I question inconsistent output from cv.resize. I animate particles and blur to simulate depth. Blur seemed too coarse, so I resized at 0.999 or 0.99 percent and then resized back to original. My intention was to use smooth canvas subpixels. The LINEAR output revealed a quadrant grid.
My edge-case question is what is the method to sanitize a transform tween? That may not be within the scope of this forum. I am exceeding 10-bit fixed point arithmetic. A practical example is a Ken Burns background effect with an animation overlay. Is that not a problem because the difference is more pronounced?
your post sounds confusing to me. is this due to language barrier? I would suggest trying again in your native language. native language + machine translation (both) might convey the meaning better.
I convey my confusion to gain insight through your experience and wealth of resources. For my purpose resize is inappropriate, and blur (which incorporates resize) is advised. I have read that blur adds blur as compared to an image pyramid. I am reminded that precision has a limit. These are practical reasons and the extent of my foundation when asking.
The concept which I personally encountered was small differences at quadrant boundaries. I realize this may be avoided by adhering to properly structured code. It’s trivial, but is there a term or resource for this topic? It occurred to me to ask a professional’s direction and share a use case. Perhaps these results are on the canvas side for me personally.
- is something better than INTER_LINEAR? _CUBIC and _AREA have the same effect.
- does a wrapper function or method exist which you would suggest?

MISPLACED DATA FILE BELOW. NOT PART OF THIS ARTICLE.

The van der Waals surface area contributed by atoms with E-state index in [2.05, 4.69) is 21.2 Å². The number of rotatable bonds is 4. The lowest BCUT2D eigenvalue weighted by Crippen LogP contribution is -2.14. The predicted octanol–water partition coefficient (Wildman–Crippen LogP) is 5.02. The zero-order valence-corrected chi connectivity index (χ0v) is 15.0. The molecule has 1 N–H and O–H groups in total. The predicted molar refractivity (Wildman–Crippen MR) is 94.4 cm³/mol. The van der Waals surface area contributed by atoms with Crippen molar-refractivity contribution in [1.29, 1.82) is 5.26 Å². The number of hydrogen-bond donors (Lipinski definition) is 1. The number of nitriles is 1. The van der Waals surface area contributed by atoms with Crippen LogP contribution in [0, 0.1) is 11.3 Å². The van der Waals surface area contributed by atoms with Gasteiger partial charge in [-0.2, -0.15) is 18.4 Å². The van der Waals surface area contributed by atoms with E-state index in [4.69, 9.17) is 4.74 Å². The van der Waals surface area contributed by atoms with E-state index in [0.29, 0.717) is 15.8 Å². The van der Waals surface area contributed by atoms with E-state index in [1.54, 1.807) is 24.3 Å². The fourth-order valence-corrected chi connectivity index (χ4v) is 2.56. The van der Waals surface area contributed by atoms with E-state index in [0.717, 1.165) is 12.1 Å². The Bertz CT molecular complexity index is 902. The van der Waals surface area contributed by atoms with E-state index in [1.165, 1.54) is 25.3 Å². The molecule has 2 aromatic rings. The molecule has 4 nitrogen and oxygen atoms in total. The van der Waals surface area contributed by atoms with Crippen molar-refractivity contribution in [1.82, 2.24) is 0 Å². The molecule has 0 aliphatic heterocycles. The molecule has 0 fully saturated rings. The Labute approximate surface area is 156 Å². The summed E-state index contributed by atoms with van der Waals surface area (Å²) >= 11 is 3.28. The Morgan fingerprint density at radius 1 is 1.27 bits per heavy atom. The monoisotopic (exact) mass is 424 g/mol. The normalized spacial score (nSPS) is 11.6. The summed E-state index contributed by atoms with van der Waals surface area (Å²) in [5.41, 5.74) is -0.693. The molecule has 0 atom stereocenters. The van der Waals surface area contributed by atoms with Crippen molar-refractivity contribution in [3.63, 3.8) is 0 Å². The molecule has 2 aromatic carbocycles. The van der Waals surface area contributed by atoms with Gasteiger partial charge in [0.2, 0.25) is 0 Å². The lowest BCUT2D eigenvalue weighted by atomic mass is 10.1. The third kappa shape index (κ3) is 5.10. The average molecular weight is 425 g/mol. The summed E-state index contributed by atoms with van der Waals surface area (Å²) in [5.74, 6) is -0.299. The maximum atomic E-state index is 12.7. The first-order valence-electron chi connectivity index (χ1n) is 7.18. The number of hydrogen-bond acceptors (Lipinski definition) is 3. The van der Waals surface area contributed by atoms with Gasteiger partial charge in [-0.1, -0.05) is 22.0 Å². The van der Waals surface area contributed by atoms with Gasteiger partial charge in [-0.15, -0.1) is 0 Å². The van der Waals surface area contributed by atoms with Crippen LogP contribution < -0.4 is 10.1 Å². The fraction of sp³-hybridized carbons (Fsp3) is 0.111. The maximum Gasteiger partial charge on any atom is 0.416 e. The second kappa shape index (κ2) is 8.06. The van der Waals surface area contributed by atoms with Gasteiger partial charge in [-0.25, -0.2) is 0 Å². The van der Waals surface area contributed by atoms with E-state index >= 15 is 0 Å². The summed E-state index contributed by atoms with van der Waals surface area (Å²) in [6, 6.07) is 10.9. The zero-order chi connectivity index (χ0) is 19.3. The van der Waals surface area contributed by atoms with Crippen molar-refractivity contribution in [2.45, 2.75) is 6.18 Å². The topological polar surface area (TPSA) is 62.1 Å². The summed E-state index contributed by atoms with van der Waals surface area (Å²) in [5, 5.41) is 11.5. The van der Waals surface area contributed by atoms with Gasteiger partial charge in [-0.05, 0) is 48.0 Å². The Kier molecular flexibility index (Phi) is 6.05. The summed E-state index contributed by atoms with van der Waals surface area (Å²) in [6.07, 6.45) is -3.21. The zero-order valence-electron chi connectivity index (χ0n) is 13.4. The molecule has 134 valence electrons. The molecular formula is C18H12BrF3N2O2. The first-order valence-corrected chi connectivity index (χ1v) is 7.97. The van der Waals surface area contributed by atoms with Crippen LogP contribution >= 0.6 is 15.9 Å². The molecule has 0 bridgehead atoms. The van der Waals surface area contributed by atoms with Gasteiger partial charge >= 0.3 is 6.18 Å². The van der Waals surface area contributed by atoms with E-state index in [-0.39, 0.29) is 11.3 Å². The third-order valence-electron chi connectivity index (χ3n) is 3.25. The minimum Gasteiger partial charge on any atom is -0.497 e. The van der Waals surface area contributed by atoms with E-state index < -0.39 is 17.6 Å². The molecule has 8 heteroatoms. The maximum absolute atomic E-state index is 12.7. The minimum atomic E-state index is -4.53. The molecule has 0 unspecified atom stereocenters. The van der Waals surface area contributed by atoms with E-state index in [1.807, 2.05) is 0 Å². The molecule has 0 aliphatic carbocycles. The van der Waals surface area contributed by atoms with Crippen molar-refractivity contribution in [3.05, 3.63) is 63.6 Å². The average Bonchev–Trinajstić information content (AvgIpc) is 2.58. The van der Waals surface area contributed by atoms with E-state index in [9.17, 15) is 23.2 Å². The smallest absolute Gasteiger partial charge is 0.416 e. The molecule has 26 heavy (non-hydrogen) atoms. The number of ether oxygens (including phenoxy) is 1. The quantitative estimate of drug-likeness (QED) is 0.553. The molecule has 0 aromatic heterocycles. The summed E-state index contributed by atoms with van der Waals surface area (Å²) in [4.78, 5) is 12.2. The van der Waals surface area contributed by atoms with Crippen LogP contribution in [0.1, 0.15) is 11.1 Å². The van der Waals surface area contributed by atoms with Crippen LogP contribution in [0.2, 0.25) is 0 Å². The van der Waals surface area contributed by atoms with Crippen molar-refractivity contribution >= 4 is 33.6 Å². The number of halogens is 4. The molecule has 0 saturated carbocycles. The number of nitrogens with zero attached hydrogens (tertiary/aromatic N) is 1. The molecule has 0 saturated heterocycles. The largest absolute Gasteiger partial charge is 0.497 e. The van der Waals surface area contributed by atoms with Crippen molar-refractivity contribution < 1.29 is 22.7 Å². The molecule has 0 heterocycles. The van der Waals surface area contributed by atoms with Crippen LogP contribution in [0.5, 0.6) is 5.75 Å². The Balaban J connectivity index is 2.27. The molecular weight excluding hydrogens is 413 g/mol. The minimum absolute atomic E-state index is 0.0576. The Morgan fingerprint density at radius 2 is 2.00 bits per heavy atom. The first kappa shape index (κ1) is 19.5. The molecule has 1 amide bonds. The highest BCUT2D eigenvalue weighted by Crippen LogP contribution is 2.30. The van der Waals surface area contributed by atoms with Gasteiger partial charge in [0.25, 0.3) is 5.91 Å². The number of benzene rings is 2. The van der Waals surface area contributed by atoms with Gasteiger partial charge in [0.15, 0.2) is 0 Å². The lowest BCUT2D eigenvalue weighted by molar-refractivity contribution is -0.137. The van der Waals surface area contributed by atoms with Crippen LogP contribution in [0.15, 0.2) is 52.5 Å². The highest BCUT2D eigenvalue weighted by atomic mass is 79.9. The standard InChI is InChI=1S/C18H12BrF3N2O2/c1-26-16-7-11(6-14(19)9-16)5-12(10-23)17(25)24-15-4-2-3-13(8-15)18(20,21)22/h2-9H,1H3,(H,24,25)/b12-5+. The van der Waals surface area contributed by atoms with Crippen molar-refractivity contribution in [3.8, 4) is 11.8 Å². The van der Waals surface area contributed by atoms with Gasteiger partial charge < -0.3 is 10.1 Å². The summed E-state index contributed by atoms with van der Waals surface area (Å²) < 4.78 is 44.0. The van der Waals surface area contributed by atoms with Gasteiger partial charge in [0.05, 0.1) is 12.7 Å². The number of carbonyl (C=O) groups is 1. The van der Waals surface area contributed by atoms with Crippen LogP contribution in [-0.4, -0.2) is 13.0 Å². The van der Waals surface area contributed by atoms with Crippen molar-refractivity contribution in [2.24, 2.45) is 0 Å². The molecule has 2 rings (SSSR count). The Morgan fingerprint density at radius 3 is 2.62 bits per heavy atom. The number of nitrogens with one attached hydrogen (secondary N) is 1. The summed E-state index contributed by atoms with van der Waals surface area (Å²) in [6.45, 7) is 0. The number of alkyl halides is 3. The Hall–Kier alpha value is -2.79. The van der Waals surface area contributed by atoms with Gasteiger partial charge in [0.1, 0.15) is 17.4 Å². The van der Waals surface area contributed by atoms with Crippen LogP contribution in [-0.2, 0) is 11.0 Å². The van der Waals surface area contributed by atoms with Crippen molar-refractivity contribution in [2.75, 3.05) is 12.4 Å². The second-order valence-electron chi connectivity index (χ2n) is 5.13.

- what determines the grid? It changes with dsize, canvas size and browser zoom.
- is there any relevant general overview page?
I don’t really care to dwell on these specific questions, but this is an attempt to rephrase my approach. Thanks again!
those “quadrant boundaries” you seem to describe are a result of sampling.
when you resize something to be 99%, an original 100 pixel distance results in a 99 pixel distance… and the pixels LINE UP every 100 (or 99) pixels. when they line up, the picture looks clear. when they don’t line up (in the middle of every span), interpolation takes roughly equal portions of two neighboring pixels, which causes blurring as an unavoidable side-effect.
the issue is NOT precision or rounding. this would happen with infinite precision.
the “issue” is not actually an issue. it’s just how the math works.
if you want to introduce some blur, use blur functions. resizing is not for blurring. resize unavoidably introduces blurring; the blurring comes from interpolation.
Apologies, my original point was that resize did not consistently distribute interpolation at different scales, i.e. 0.999% vs 0.99%. A window at 0.999% may have 10 square tiles, or with browser zoomed out 40 square tiles – all factors the same but browser zoom (including canvas size). Furthermore, at 0.99% there are no longer tiles, but lines bunched to the canvas edges like a pillow emboss. I wouldn’t notice, except it’s very noticable.
I will attribute unavoidable segments to OS, browser implementation of canvas, etc. and NOT OpenCV. I like OpenCV.